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You also seem to have a rather negative view of the whole situation.
Maybe I actually take the time to think about the consequences. And, I recognize the good ol' teacher's shtick to pawn the blame onto somebody else. To intimidate parents, ie yours "you do what the teacher said". To call people who disagree with unpedagogical treatment negative, to say they expect negativity since they might also be negative themselves. To say we cannot believe what kids say might actually be true... I am not saying it automatically is true, but what I said is that it is irrelevant what happened, important is NOT to isolate a 6yr old in a classroom by himself for a long stretches of time. Highly unprofessional and if it happened where I taught before the teacher would be fired. I do not give that teacher credit for how warranted it actually was, since, nobody should isolate a 6yr old, by himself, for that long. And repeatedly. It is dangerous and disrespectful.

When something grave happens in my class I make sure I am taking my unpaid time to sit with the kid as I said, on saturdays etc. to make sure it won't repeat. Or, I call a meeting. Reach for support, have the admins help out. Because the minute kid finds out how interested you are in being consistent with rules and the whole school consistently is with parents, too, with taking personal time to fix stuff, you do it once and then you cruise through the rest of the school year. Easy. And you are respected. And you certainly don't need the whole "don't question the teacher, ever" formal attitude written on your forehead if you throw in a couple of nice, explanatory moments and you state clearly what you expect. The first two weeks of the school year is the drill.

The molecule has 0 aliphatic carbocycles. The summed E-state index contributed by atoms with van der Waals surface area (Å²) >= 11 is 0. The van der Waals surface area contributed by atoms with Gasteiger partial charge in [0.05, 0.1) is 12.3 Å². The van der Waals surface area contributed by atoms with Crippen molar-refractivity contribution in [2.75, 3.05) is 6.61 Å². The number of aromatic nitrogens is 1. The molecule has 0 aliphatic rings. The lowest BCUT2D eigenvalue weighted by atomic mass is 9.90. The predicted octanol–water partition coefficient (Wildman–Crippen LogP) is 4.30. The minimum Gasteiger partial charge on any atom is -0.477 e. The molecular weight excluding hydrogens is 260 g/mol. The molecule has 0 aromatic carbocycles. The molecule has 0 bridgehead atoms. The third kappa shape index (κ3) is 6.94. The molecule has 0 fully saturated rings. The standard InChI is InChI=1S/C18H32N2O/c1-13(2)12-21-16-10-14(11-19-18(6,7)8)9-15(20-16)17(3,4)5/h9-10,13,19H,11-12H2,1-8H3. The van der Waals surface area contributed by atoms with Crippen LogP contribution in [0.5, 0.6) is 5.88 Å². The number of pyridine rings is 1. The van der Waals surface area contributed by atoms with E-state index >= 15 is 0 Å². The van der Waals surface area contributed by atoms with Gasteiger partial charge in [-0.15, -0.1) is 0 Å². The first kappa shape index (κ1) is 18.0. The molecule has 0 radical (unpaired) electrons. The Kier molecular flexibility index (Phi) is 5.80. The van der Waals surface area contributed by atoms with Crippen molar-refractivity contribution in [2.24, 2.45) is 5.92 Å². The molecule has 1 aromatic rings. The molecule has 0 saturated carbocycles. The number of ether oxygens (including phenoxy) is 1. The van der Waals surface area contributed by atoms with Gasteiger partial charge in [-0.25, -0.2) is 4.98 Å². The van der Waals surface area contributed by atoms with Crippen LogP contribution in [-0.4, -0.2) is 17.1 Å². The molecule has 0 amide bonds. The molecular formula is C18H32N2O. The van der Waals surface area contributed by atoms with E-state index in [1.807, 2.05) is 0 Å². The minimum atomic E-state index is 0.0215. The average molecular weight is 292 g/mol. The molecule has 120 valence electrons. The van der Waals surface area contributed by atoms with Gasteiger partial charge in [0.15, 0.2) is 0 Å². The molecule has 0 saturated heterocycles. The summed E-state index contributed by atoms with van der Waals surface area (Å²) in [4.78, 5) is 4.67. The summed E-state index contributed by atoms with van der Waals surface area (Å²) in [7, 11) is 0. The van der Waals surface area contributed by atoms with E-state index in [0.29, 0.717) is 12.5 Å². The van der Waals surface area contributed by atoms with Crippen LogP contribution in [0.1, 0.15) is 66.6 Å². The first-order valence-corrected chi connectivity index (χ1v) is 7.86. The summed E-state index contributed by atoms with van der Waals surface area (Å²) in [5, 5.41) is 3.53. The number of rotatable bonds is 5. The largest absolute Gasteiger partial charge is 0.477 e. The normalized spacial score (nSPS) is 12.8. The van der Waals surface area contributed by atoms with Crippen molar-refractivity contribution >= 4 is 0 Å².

Btw, it seems to me that strategies like what OP said that teacher did happen when teacher is not supported, can't really deal with it other way, the reseau is unavailable, or she might be considered a failure if she sends the kiddo immediately to the director, detention, etc. Or, again, she can't be bothered to actually deal with the situ, does not want to deal with it after class, is lazy to contact other teachers to take the kid in while they have PE..But why should a 6yr old pay for this with very inappropriate punishments and attitudes..She can say she does not like boys to her cronies over their Migros cakes, but not to the kids.

To be fair, I hope OP is not making any similar remarks about the teacher to his/her kid since it would make studying difficult. "School is cool", remember?

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These things happen in a school and they are dealt with in due course. Getting upset is not going to help much and neither is having a paranoid outlook.
You are making me laugh. Again, you can use the whole "let's not question the teacher or else you will be labeled paranoid" manipulative way, or, let's think why OP actually came to ask that question. Why? Because the situation has not been dealt with in due course. Nobody is upset. Nobody is even saying OP should be upset. He/She should definitely discuss this this supervisors, but why be upset? Why does discussing things make you feel people are upset?

Faltrad, marvelous post on how to deal with the teacher! Fab.
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Last edited by MusicChick; 15.01.2011 at 20:11.
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  #23  
Old 15.01.2011, 20:26
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Re: Questions on teacher's punishment